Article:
Under our constitution it is proper for counsel to argue the law as well as the facts in a criminal case. Hubbard v. State (1974), Ind., 313 N.E.2d 346; Bryant v. State (1933), 205 Ind. 372, 186 N.E. 322. Accordingly, it is not error for the court to permit counsel to read from appellate decisions or learned treatises where it is clear that the matter quoted is argument and not evidence. Hubbard, supra; Klepfer v. State (1889), 121 Ind. 491, 23 N.E. 287; Harvey v. State (1872), 40 Ind. 516.

On the other hand, the control of final argument is generally a matter within the sound discretion of the trial court. Kallas v. State (1949), 227 Ind. 103, 83 N.E.2d 769, cert. den., 336 U.S. 940, 69 S. Ct. 744, 93 L. Ed. 1098; Lynch v. State (1857), 9 Ind. 541. This discretion extends to the reading of "law" to the jury. Murphy v. State (1855), 6 Ind. 490. As the court in Murphy pointed out, the court "would not be bound to sit and hear counsel read all the numerous treatises on criminal law to the jury; and if not all, why any?"

Thus, to establish error in the refusal, it is incumbent upon an appellant to demonstrate an abuse of discretion.

Nothing in the record demonstrates what portion of Simmons counsel proposed to read to the jury. We note, however, that *257 Simmons dealt specifically with the dangers of photographic displays and identifications where police indicated to the witness the presence of other evidence which caused them to believe the perpetrator was among those being viewed. Such specific considerations were, of course, not present in this case.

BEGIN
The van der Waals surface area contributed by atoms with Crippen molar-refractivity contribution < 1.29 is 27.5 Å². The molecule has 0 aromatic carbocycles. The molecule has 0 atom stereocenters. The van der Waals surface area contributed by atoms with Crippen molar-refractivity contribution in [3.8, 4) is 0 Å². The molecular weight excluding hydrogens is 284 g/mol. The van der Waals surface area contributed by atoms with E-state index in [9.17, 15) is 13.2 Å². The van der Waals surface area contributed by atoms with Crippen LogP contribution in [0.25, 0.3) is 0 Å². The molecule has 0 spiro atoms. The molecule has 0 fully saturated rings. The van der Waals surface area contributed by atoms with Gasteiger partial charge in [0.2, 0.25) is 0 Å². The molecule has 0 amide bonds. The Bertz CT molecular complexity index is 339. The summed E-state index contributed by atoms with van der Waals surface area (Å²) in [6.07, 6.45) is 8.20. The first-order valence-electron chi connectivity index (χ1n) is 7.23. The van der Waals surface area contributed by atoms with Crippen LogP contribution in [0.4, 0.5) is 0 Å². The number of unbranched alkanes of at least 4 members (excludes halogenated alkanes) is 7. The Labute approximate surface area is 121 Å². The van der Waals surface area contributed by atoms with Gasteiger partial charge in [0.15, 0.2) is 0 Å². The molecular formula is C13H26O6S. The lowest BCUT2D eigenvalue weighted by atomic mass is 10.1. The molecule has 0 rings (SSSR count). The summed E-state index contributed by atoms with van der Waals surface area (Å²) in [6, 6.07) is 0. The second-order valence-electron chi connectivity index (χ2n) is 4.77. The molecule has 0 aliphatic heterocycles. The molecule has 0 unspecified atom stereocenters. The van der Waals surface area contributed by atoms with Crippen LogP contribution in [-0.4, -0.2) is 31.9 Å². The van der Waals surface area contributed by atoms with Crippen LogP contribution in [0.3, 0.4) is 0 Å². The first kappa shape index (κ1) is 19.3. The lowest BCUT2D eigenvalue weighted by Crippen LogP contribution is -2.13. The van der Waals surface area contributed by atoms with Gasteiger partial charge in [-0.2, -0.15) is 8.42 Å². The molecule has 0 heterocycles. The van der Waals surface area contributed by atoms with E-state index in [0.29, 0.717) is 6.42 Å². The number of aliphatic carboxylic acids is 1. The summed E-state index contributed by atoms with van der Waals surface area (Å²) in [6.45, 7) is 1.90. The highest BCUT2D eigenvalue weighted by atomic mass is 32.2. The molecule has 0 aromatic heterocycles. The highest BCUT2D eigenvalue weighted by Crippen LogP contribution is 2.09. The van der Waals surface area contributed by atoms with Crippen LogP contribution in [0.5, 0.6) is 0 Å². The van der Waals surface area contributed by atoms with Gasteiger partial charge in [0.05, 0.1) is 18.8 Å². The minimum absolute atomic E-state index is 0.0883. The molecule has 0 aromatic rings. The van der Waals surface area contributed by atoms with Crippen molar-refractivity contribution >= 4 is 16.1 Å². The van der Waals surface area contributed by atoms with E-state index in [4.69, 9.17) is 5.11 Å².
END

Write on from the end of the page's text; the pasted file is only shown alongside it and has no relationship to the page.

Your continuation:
We find that Kilgore has failed to demonstrate that the court abused its discretion.

In instructing the jury the court stated:

"You are instructed that this being a criminal case you are the exclusive judges of the law and the evidence, the credibility of the witnesses and the weight to be given to their testimony. The court does not intend to express any opinion concerning the weight of the evidence, but it is the duty of the court to advise you as to the law, and it is your duty to consider the instructions of the court; yet in your decision upon the merits of the case you have a right to determine for yourselves the law as well as the facts by which your verdict shall be governed. It is your duty to reconcile the statements of witnesses so as to give credence to all of the testimony, if you can; but if you cannot do this on account of contradictions, then upon you rests the responsibility of determining whom you will or will not believe. You are the sole judges of the credibility of the witnesses and of the weight to be given to the testimony of each of them. In determining the credit to be given any witness you may take into account his ability and opportunity to observe, his memory, his manner while testifying, any interest, bias or prejudice he may have, and the reasonableness of his testimony considered in the light of all the evidence in the case. From all of the evidence, you will determine the guilt or innocence of the defendant, and make your verdict accordingly."